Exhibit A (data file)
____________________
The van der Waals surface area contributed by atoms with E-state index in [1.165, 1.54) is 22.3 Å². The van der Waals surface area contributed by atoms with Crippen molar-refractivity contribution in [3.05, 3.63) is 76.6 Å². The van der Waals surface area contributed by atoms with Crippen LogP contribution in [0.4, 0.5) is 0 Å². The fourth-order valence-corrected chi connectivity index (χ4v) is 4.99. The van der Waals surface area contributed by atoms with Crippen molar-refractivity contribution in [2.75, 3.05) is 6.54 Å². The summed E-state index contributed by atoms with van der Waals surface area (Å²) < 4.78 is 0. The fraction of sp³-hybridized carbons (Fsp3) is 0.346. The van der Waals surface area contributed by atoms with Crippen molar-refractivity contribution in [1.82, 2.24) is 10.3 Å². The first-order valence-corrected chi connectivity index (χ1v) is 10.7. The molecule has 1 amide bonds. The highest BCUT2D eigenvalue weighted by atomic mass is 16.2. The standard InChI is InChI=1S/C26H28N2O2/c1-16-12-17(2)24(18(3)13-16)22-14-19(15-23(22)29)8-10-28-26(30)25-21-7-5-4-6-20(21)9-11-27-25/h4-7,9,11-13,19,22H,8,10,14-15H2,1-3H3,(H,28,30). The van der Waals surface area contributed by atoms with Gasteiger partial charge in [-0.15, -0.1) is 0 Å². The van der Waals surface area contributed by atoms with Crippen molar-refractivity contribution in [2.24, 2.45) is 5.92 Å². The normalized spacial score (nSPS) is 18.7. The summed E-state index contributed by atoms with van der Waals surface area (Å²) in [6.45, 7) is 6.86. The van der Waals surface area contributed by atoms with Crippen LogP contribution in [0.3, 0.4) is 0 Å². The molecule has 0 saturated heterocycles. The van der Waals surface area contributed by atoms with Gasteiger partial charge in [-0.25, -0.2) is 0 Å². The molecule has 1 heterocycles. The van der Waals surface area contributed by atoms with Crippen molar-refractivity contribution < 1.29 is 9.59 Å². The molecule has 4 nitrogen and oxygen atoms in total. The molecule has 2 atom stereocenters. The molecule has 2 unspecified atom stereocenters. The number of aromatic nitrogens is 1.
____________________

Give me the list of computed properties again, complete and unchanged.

The van der Waals surface area contributed by atoms with E-state index in [1.165, 1.54) is 22.3 Å². The van der Waals surface area contributed by atoms with Crippen molar-refractivity contribution in [3.05, 3.63) is 76.6 Å². The van der Waals surface area contributed by atoms with Crippen LogP contribution in [0.4, 0.5) is 0 Å². The fourth-order valence-corrected chi connectivity index (χ4v) is 4.99. The van der Waals surface area contributed by atoms with Crippen molar-refractivity contribution in [2.75, 3.05) is 6.54 Å². The summed E-state index contributed by atoms with van der Waals surface area (Å²) < 4.78 is 0. The fraction of sp³-hybridized carbons (Fsp3) is 0.346. The van der Waals surface area contributed by atoms with Crippen molar-refractivity contribution in [1.82, 2.24) is 10.3 Å². The first-order valence-corrected chi connectivity index (χ1v) is 10.7. The molecule has 1 amide bonds. The highest BCUT2D eigenvalue weighted by atomic mass is 16.2. The standard InChI is InChI=1S/C26H28N2O2/c1-16-12-17(2)24(18(3)13-16)22-14-19(15-23(22)29)8-10-28-26(30)25-21-7-5-4-6-20(21)9-11-27-25/h4-7,9,11-13,19,22H,8,10,14-15H2,1-3H3,(H,28,30). The van der Waals surface area contributed by atoms with Gasteiger partial charge in [-0.15, -0.1) is 0 Å². The van der Waals surface area contributed by atoms with Crippen molar-refractivity contribution in [2.24, 2.45) is 5.92 Å². The normalized spacial score (nSPS) is 18.7. The summed E-state index contributed by atoms with van der Waals surface area (Å²) in [6.45, 7) is 6.86. The van der Waals surface area contributed by atoms with Crippen LogP contribution in [0.3, 0.4) is 0 Å². The molecule has 0 saturated heterocycles. The van der Waals surface area contributed by atoms with Gasteiger partial charge in [-0.25, -0.2) is 0 Å². The molecule has 1 heterocycles. The van der Waals surface area contributed by atoms with Crippen molar-refractivity contribution < 1.29 is 9.59 Å². The molecule has 4 nitrogen and oxygen atoms in total. The molecule has 2 atom stereocenters. The molecule has 2 unspecified atom stereocenters. The number of aromatic nitrogens is 1.